Tuesday, October 31, 2017

Time For Democratic Candidates To Stand For Something Voters Want-- Meet Iowa's Austin Frerick


Austin Frerick is a 27 year old candidate for Congress, running for the Iowa congressional seat held by Paul Ryan rubber stamp David Young. The district, stretches from Des Moines across southwestern Iowa to Council Bluffs and the Omaha suburbs. It includes 16 counties though most of the votes come out of Polk (Des Moines), Pottawattamie (Council Bluffs), Dallas (Adel) and Warren (indianola) counties. Obama won the district both times he ran but Hillary's corporate, establishment image couldn't have been worse for the area. She lost to Trump 48.5-45.0% despite winning pretty substantially in Des Moines.

The DCCC seems to have found a candidate to run for Congress with all of Hillary's perceived flaws and none of her positive attributes, Theresa Greenfield-- some rich conservative with (big surprise) no issues page on her website, no issues page because she doesn't want Democratic primary voters to know how conservative she is. Luckily there are half a dozen other candidates running for the seat, including Frerick. His website issues page is one of the best ones I've seen all year. Looks like he's proud to share his positions with Iowa voters.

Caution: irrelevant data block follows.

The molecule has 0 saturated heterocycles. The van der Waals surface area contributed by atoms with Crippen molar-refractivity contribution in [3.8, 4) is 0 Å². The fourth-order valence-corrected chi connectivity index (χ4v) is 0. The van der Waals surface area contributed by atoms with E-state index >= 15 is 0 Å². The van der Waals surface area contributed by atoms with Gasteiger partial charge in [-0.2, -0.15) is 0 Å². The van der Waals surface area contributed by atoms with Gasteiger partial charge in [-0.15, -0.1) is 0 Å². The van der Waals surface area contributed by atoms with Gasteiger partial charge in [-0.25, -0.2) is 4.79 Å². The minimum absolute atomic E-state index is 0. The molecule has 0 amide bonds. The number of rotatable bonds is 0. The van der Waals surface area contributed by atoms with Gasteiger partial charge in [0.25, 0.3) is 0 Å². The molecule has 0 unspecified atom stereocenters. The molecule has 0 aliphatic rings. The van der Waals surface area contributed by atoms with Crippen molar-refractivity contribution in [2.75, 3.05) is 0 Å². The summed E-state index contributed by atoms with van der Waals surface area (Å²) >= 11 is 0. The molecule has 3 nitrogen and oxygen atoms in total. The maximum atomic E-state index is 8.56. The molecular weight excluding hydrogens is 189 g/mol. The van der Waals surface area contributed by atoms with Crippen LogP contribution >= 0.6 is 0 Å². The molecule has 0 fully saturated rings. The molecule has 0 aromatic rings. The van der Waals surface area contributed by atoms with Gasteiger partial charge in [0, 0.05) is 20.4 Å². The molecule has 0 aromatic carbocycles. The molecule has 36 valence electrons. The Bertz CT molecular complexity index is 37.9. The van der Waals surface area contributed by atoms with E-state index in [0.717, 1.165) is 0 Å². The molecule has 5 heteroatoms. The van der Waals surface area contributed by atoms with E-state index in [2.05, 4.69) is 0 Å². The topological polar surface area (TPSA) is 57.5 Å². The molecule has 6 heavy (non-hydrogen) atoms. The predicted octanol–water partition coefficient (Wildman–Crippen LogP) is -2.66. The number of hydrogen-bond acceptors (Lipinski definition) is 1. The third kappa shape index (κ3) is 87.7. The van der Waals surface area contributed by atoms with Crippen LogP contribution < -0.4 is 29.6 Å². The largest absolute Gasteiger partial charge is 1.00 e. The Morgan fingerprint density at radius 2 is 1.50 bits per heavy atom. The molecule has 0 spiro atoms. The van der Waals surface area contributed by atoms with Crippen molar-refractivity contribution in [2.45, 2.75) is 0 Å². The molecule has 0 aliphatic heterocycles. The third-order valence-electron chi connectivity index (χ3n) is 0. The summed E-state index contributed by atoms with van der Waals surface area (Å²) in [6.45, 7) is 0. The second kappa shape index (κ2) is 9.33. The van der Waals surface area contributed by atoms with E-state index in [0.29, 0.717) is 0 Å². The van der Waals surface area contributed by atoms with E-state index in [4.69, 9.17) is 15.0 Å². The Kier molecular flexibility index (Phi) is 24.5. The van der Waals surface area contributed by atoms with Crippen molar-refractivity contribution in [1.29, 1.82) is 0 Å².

I oppose the Monsanto-Bayer merger because it hurts small farmers and rural Iowa.
I support reinstating the Glass-Stegall Act to ensure that Wall Street bankers don’t play around with our savings.
I believe that climate change is human-made and will support policies that stem the tide of global warming.
I support funding the Leopold Center for Sustainable Agriculture and other sustainable centers through the Farm Bill.
I support making it easier to vote by: 1) Automatically registering voters with an opt-out provision, 2) Making Election Day a national holiday, and 3) Resisting efforts that infringe on any American’s right to vote.
I support a woman’s right to choose.
I support the right of LGBTQ people to enjoy the rights and privileges afforded to every Iowan.
I support the creation of a single-payer healthcare system by expanding Medicare to cover every American.
I support a path to citizenship for undocumented immigrants and support passage of the DREAM Act.
I support building on the legacy of Senator Tom Harkin by expanding the rights guarantee under the Americans with Disabilities Act and by working toward the promise of full employment opportunity for Americans with disabilities.
I support the creation of a universal higher education system through the expansion of free public community colleges and state universities.
I support the importation of prescription drugs from Canada and other cost-saving prescription drug measures.
I support the immediate infusion of federal money to expand high-speed broadband to rural Iowa communities.
I support a federal $15 minimum wage.
I support an increase of federal funding for libraries, museums, and the performing and creative arts.
I oppose policies, such as non-compete agreements, that restrict a person’s ability to find a new job.